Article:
## 1 Introduction

[2] Since the mid 1990s, High Power-Large Aperture (HPLA) radars such as ALTAIR, Arecibo, EISCAT, and Jicamarca have proven to be excellent tools for conducting meteor research. HPLA radars can detect scatter from the plasma spheres which surround ablating meteoroids. This scatter data can be used to infer meteoroid parameters such as mass, speed, and other properties. For example, *Chau and Woodman* [2004] used Jicamarca 50 MHz radar to show that the detected meteors were concentrated around theEarth's Apex, and *Chau and Galindo* [2008] proved that HPLA radars can observe meteor shower populations. More recently, *Mathews et al*. [2010] reported meteor observations collected with the VHF and UHF Arecibo radars that seemed consistent with meteoroid fragmentation, and *Vertatschitsch et al*. [2011] presented results from a numerical electromagnetic model of fragmentation. These recent investigations show considerable progress in meteor physics using HPLA radars; however, very few studies have been conducted to fully characterize current radar systems in order to correctly infer meteor parameters. One example is the work by *Chau et al*. [2009] which characterized the impact of the antenna beam pattern on the received power of meteor head echoes. Their results indicated that at least 15% of the meteors observed with the 450 MHz Poker Flat incoherent scatter radar were detected from the sidelobes of the antenna. Therefore the power of these meteors had to be corrected by about ~20 dB to be considered that these events were coming from the main beam of the antenna. These corrections are needed in order to apply current techniques to extract meteor information from the received power [*Close et al*., 2004; *Janches et al*., 2009].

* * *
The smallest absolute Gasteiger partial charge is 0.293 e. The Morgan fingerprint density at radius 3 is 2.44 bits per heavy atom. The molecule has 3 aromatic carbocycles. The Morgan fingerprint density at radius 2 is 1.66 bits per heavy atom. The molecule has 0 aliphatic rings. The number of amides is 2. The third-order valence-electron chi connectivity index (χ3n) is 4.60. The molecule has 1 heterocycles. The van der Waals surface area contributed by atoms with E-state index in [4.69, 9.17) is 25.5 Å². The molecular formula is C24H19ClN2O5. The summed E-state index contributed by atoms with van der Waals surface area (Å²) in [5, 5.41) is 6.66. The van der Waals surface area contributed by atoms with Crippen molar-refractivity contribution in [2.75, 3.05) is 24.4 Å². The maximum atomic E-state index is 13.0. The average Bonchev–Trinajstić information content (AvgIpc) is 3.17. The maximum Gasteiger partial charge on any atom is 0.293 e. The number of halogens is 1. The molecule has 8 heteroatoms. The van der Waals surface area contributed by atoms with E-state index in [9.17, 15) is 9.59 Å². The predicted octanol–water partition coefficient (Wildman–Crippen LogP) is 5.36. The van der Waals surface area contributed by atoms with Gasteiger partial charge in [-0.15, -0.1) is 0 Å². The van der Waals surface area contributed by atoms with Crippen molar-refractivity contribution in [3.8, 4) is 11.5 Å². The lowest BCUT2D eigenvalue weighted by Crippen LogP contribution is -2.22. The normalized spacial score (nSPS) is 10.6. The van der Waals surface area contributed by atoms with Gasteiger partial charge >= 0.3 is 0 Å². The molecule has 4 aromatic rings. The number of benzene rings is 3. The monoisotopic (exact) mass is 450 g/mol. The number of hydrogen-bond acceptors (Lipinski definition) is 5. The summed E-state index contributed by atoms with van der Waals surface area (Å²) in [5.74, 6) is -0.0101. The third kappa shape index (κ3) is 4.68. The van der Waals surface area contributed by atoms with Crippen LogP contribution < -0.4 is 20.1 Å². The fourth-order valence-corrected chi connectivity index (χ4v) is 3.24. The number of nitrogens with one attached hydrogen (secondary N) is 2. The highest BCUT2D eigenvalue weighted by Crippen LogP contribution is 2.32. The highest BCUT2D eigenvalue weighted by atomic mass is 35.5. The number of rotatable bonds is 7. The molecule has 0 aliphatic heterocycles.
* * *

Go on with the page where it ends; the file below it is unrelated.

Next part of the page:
[3] In this paper we assess the role that the ambiguity function plays on the characterization of SNR from meteor head echoes. This analysis is presented by expressing the radar equation for meteor head echoes in terms of the ambiguity function (AF) [*Woodman*, 1991; *Milla and Kudeki*, 2006] of the transmitted pulse envelope and the filter impulse response of the radar receiver. Our results show that any meteor SNR, i.e., SNR collected from a meteor head echo, exhibit temporal ripples to various degrees. These ripples illustrate the importance of obtaining an accurate model of a radar system in order to correctly estimate meteor SNR and subsequently infer other meteor parameters from the SNR. Our theoretical findings are verified by using experimental data collected with the Jicamarca radar and simulated data obtained by replicating the acquisition system of Jicamarca. Additionally, a statistical study on actual meteor data reveals that at least 14% of the population collected each day at Jicamarca exhibit these ripples. On the remaining 86% of events, the ripples cannot be distinguished due to noise, contamination from other sources of scattering (i.e., nonspecular echoes), and ensemble average applied to the data. Therefore any approach such as inversion techniques to infer unbiased meteor parameters must account for the effect of these temporal ripples.

[4] Our paper is organized as follows: Section 2 describes the radar equation for meteor head echoes and presents the AF for Jicamarca HPLA radar receiver. Section 3 shows two meteor head echoes detected with Jicamarca and describes the features observed in their SNR by using the AF analysis. In addition, we present a statistical study of 3 days of meteor observations conducted at Jicamarca, where we show that at least 14% of actual meteor data exhibit the temporal ripples analyzed in this paper. In section 4, we present a simulator of the Jicamarca radar receiver. In section 5, we discuss the role of radar parameters that affect the shape and amplitude of the ripples. Finally, we provide a summary of this research in section 6.